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Page:Popular Science Monthly Volume 40.djvu/773

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SCIENCE AND FINE ART.

SCIENCE AND FINE ART.[1]
By EMIL DU BOIS-REYMOND.
I.

WHEN we represent to ourselves the mental stature of the extraordinary man in whose honor we meet every year on this day, we are ever anew astonished at the boundless breadth of his view and the almost endless diversity of the subjects in which he was interested. It appears hardly comprehensible that the state paper which adjudged the principality of Neufchâtel to the King of Prussia came from the same pen as the Protogea, the Analysis of the Infinite, and the true measure of force from the same head as the pre-established harmony and the Theodicy. Yet on closer examination a gap is revealed in this picture which at first sight appeared all-inclusive. Aside from the Latin poem in which Leibnitz extravagantly glorifies Brand's discovery of phosphorus, we seek in vain for any relation of our hero to art. That his Ars combinatoria had nothing to do with fine art does not need to be said. Only occasionally and rarely do we meet in his writings and letters remarks on art and the beautiful. Once he permits himself to be heard at length on the pleasure we receive from music, the causes of which he seeks in a uniform though invisible order in the movements of the trembling strings "which . . . produces in us . . . a harmonious resonance, by which our vital spirits are also moved."[2] But the world of feeling was only dimly visible to Leibnitz. He saw the Alps and the Italian art treasures with his eyes, but was, as we now say, soul-blind. The same lack of appreciation of fine art is seen in Voltaire, who was comparable for his various learning with Leibnitz; and we have to come down to a third generation, to Diderot in France, and Winckelmann and Lessing in Germany, to find decisive interest in fine art and appreciation of its position in the culture-life of the people.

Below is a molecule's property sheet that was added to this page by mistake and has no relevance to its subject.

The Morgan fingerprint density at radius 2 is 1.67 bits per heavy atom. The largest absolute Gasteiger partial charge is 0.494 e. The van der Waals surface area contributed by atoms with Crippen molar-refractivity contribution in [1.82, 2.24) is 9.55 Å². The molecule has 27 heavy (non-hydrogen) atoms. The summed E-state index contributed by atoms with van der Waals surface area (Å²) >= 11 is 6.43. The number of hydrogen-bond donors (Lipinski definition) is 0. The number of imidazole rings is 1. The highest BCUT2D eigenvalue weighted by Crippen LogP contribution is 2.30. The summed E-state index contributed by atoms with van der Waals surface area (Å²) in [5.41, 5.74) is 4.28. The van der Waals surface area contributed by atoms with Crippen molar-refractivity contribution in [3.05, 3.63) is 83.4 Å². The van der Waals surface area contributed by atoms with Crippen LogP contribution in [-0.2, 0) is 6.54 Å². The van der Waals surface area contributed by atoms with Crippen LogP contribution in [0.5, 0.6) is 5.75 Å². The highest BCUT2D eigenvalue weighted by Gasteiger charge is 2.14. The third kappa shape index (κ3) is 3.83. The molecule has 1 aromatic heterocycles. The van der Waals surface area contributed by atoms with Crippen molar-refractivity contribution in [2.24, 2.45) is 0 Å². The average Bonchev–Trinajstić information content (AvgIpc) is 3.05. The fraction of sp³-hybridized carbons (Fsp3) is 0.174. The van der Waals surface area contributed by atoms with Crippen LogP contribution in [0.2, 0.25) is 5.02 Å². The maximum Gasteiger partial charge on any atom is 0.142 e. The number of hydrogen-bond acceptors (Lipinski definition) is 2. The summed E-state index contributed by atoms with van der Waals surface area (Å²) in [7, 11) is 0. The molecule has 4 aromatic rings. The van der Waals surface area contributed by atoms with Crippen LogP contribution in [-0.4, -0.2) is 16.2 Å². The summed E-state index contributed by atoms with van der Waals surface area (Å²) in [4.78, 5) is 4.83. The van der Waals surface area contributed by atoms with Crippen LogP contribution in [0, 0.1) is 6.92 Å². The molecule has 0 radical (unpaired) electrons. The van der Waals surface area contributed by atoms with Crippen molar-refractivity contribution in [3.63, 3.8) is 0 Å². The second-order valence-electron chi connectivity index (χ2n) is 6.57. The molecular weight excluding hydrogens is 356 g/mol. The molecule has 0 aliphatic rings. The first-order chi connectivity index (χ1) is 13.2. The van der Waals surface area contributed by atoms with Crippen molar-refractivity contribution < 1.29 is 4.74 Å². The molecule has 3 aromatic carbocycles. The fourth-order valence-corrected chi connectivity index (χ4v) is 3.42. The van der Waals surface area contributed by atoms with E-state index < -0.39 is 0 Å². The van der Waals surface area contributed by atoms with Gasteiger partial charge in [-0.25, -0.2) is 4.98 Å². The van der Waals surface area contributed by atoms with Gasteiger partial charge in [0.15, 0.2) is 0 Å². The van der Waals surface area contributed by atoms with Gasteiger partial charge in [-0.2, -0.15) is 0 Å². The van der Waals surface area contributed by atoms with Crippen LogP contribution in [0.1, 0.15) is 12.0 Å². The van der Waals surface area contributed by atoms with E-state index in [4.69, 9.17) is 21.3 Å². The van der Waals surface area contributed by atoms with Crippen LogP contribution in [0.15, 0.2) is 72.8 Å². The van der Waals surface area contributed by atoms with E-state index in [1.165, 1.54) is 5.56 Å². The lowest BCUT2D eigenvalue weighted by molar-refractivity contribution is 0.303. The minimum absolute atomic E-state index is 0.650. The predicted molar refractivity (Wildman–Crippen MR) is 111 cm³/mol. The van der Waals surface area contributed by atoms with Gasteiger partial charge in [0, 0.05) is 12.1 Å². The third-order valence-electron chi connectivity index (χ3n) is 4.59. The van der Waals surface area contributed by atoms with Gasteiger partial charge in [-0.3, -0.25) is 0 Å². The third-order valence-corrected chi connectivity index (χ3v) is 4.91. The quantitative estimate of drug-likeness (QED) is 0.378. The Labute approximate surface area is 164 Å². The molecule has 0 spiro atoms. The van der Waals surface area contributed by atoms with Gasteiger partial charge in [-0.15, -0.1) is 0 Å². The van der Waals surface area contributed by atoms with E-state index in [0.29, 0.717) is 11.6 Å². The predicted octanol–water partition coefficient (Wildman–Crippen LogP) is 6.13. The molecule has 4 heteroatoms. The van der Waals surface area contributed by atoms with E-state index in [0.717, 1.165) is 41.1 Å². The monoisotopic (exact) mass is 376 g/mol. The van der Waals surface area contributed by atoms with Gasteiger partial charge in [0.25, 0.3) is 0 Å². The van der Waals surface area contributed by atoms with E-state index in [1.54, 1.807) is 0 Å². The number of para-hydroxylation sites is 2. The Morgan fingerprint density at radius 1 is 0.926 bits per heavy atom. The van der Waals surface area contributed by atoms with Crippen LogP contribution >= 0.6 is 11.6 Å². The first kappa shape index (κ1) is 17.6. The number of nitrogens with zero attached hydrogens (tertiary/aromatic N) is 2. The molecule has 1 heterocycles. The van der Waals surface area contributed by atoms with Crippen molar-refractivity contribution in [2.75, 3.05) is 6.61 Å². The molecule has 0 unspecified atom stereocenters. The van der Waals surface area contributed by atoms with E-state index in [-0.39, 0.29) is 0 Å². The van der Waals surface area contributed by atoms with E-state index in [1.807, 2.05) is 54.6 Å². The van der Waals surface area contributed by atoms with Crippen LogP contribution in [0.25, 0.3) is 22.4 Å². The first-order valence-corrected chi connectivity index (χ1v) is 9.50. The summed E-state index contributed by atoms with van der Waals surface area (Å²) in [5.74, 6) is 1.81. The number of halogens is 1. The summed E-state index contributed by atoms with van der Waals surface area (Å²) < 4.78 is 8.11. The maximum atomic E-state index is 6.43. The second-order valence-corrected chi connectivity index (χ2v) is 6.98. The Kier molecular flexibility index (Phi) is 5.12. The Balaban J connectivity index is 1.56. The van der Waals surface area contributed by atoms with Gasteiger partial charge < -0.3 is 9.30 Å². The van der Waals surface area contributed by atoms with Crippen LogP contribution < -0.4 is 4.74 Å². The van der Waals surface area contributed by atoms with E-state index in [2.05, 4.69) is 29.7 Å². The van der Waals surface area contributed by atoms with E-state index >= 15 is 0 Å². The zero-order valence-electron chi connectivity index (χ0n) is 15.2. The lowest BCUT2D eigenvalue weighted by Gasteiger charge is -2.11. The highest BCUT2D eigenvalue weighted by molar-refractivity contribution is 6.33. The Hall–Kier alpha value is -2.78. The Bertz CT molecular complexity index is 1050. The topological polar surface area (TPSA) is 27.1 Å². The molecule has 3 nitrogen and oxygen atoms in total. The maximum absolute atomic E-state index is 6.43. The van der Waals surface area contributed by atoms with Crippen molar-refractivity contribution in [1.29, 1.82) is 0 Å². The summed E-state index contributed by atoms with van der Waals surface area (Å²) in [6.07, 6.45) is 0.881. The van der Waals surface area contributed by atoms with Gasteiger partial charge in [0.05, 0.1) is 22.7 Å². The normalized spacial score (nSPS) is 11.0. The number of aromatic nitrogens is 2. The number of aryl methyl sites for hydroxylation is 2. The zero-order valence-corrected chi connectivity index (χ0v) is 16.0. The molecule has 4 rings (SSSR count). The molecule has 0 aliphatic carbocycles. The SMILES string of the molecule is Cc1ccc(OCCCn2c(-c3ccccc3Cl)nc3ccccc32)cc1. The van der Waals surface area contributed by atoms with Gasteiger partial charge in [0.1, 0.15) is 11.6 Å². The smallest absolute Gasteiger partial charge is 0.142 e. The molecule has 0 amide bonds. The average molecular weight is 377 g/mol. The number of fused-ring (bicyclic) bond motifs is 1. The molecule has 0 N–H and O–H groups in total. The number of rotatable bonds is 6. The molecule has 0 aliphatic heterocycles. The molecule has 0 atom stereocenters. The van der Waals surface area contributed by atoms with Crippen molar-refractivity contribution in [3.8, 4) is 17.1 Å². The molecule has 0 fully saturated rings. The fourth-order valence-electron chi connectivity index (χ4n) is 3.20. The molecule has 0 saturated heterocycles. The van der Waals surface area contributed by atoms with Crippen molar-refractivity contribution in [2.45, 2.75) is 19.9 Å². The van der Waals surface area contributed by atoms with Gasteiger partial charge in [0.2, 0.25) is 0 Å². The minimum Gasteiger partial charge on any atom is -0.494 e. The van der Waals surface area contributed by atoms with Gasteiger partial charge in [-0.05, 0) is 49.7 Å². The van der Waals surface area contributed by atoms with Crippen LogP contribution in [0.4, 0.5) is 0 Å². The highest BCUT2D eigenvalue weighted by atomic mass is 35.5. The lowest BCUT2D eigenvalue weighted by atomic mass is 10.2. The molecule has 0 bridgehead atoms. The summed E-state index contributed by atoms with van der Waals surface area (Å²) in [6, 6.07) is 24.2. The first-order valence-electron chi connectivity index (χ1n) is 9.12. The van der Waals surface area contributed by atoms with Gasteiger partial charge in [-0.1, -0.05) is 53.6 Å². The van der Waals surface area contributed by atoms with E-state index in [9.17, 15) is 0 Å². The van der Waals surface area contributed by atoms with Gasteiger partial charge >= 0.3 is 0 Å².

The period thus defined was, aside from a few phenomenal examples, one of decline in art, while it was one of the most famous in science. When we regard the historical development of these two lines of human activity, we find no conformity in their courses. During the highest bloom of Grecian plastic art there was hardly any science. At the beginning of the art period which we are accustomed to call the cinque-cento stands out the giant figure of


  1. Address on Leibnitz Commemoration-day in the Academy of Sciences at Berlin, July 3, 1890.
  2. Die philosophischen Schriften von G. W. Leibnitz. Published by C. J. Gerhardt. Vol. ii, p. 87. Berlin, 1890.